Front Page Titles (by Subject) Chapter 9: Contracts of Lending of Inconsumable Property - The Principles of Moral and Political Philosophy
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Chapter 9: Contracts of Lending of Inconsumable Property - William Paley, The Principles of Moral and Political Philosophy 
The Principles of Moral and Political Philosophy, Foreword by D.L. Le Mahieu (Indianapolis: Liberty Fund, 2002).
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Contracts of Lending of Inconsumable Property
When the identical loan is to be returned, as a book, a horse, a harpsichord, it is called inconsumable; in opposition to corn, wine, money, and those things which perish, or are parted with, in the use, and can therefore only be restored in kind.
The questions under this head are few and simple. The first is, if the thing lent be lost or damaged, who ought to bear the loss or damage? If it be damaged by the use, or by accident in the use, for which it was lent, the lender ought to bear it; as if I hire a job-coach, the wear, tear, and soiling of the coach, must belong to the lender; or a horse, to go a particular journey, and in going the proposed journey, the horse die, or be lamed, the loss must be the lender’s: on the contrary, if the damage be occasioned by the fault of the borrower, or by accident in some use for which it was not lent, then the borrower must make it good; as if the coach be overturned or broken to pieces by the carelessness of your coachman; or the horse be hired to take a morning’s ride upon, and you go a hunting with him, or leap him over hedges, or put him into your cart or carriage, and he be strained, or staked, or galled, or accidentally hurt, or drop down dead, whilst you are thus using him; you must make satisfaction to the owner.
The two cases are distinguished by this circumstance: that in one case, the owner foresees the damage or risk, and therefore consents to undertake it; in the other case he does not.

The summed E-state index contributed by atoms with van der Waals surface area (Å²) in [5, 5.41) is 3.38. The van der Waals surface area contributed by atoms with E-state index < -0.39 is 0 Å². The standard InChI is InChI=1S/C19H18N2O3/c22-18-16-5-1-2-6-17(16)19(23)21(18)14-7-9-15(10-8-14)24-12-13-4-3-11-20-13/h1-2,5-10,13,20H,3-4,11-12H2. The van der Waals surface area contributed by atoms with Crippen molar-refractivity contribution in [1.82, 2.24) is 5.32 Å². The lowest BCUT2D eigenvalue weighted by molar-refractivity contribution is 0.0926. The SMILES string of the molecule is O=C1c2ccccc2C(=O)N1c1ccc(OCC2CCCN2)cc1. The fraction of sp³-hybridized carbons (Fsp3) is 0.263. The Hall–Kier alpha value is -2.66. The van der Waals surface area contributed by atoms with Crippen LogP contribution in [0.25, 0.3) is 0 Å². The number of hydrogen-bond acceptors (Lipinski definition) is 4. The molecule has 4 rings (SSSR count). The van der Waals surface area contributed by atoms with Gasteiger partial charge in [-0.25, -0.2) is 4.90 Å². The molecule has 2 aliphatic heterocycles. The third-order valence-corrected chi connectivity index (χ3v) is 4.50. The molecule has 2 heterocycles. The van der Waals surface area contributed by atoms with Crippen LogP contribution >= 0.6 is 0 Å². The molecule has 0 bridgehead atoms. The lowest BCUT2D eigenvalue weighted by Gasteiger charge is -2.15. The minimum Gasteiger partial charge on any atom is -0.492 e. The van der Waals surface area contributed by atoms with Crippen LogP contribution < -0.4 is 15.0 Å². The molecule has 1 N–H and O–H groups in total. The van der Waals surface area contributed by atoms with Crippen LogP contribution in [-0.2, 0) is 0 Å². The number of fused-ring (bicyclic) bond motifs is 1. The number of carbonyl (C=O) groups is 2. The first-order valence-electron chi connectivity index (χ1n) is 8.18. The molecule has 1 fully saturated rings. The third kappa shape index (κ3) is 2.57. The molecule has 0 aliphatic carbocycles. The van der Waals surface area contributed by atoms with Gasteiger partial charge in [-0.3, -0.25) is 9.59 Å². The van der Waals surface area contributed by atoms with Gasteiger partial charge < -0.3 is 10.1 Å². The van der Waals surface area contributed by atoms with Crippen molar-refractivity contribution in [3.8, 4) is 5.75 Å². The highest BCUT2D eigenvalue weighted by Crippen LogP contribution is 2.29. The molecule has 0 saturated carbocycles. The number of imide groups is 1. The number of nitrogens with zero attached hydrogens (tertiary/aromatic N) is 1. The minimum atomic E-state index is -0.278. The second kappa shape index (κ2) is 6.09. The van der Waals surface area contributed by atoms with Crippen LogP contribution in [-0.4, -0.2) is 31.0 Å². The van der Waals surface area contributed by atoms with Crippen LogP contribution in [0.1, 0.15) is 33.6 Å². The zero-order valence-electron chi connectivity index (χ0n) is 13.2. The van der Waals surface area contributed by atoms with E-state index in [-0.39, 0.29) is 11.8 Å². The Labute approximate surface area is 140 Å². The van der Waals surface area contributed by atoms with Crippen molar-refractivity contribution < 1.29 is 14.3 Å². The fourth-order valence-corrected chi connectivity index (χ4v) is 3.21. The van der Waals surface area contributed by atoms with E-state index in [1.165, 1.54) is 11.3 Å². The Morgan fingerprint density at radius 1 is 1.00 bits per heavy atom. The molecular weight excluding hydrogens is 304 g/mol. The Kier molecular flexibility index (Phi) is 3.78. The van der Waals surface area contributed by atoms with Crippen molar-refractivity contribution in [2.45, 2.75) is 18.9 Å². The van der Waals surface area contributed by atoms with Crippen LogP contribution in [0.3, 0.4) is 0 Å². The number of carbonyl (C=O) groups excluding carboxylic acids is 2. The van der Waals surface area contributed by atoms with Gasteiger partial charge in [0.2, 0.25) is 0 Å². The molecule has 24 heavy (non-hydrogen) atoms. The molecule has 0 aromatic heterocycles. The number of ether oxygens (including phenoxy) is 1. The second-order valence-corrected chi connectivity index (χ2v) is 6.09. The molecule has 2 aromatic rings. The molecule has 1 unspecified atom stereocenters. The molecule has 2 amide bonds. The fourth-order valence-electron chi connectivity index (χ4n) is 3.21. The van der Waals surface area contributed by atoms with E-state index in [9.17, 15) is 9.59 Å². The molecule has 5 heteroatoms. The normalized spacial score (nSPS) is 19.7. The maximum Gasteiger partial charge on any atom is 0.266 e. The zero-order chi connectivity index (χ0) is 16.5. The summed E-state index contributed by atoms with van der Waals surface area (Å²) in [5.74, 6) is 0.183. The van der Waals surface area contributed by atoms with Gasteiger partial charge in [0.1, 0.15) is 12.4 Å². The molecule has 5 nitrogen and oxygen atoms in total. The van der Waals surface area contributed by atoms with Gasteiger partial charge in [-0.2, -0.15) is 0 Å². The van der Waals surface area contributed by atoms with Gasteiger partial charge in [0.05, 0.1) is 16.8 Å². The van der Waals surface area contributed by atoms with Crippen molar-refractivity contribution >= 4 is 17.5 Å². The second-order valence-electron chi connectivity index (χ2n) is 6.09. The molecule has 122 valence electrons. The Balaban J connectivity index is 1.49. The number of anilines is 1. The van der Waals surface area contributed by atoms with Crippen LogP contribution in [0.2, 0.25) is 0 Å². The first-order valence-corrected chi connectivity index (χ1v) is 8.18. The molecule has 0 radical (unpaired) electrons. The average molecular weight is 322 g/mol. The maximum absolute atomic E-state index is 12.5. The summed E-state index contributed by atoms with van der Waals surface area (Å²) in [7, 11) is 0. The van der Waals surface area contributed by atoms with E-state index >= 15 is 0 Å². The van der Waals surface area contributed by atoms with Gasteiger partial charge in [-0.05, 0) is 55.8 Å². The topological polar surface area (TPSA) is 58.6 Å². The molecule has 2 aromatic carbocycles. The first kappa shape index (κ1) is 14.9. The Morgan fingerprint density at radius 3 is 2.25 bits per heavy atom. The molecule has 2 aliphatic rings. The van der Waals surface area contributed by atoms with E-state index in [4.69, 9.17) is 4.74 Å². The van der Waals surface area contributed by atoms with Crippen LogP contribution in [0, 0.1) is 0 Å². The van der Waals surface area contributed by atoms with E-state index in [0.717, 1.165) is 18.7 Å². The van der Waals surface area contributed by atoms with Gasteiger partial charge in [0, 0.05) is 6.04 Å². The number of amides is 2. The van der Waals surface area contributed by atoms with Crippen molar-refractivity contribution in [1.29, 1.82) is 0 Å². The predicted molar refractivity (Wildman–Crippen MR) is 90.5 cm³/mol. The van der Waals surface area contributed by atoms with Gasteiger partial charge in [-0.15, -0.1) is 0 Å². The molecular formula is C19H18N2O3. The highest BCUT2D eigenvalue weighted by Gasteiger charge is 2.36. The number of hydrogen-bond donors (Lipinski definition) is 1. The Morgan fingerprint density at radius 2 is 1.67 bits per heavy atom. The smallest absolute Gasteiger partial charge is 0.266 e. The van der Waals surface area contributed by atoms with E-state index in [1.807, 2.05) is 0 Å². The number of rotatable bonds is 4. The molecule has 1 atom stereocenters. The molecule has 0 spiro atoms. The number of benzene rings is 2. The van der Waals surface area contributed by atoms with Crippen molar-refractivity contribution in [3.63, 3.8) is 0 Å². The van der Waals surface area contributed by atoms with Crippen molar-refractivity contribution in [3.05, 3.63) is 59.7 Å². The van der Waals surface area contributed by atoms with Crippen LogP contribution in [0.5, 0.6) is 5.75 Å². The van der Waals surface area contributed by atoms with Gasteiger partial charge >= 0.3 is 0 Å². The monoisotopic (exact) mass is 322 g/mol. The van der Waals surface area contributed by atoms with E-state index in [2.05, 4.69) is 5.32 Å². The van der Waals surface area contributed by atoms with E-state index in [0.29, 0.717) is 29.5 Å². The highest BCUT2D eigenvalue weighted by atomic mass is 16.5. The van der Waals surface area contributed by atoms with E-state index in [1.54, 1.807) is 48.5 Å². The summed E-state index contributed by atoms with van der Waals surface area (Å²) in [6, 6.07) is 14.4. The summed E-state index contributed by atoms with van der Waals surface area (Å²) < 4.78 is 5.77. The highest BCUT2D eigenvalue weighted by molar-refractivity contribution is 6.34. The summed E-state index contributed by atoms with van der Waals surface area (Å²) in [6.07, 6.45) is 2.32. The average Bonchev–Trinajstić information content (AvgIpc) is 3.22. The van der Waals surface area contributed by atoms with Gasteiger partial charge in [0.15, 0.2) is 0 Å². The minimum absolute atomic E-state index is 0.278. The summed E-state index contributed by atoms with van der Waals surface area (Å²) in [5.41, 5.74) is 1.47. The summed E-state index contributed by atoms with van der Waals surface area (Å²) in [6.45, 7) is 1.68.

It is possible that an estate or a house may, during the term of a lease, be so increased or diminished in its value, as to become worth much more, or much less, than the rent agreed to be paid for it. In some of which cases it may be doubted, to whom, of natural right, the advantage or disadvantage belongs. The rule of justice seems to be this: If the alteration might be expected by the parties, the hirer must take the consequence; if it could not, the owner. An orchard, or a vineyard, or a mine, or a fishery, or a decoy, may this yield nothing, or next to nothing, yet the tenant shall pay his rent; and if they next year produce tenfold the usual profit, no more shall be demanded; because the produce is in its nature precarious, and this variation might be expected. If an estate in the fens of Lincolnshire, or the isle of Ely, be overflowed with water, so as to be incapable of occupation, the tenant, notwithstanding, is bound by his lease; because he entered into it with a knowledge and foresight of the danger. On the other hand, if, by the irruption of the sea into a country where it was never known to have come before, by the change of the course of a river, the fall of a rock, the breaking out of a volcano, the bursting of a moss, the incursions of an enemy, or by a mortal contagion amongst the cattle; if, by means like these, an estate change or lose its value, the loss shall fall upon the owner; that is, the tenant shall either be discharged from his agreement, or be entitled to an abatement of rent. A house in London, by the building of a bridge, the opening of a new road or street, may become of ten times its former value; and, by contrary causes, may be as much reduced in value: here also, as before, the owner, not the hirer, shall be affected by the alteration. The reason upon which our determination proceeds is this; that changes such as these, being neither foreseen, nor provided for, by the contracting parties, form no part or condition of the contract; and therefore ought to have the same effect as if no contract at all had been made (for none was made with respect to them), that is, ought to fall upon the owner.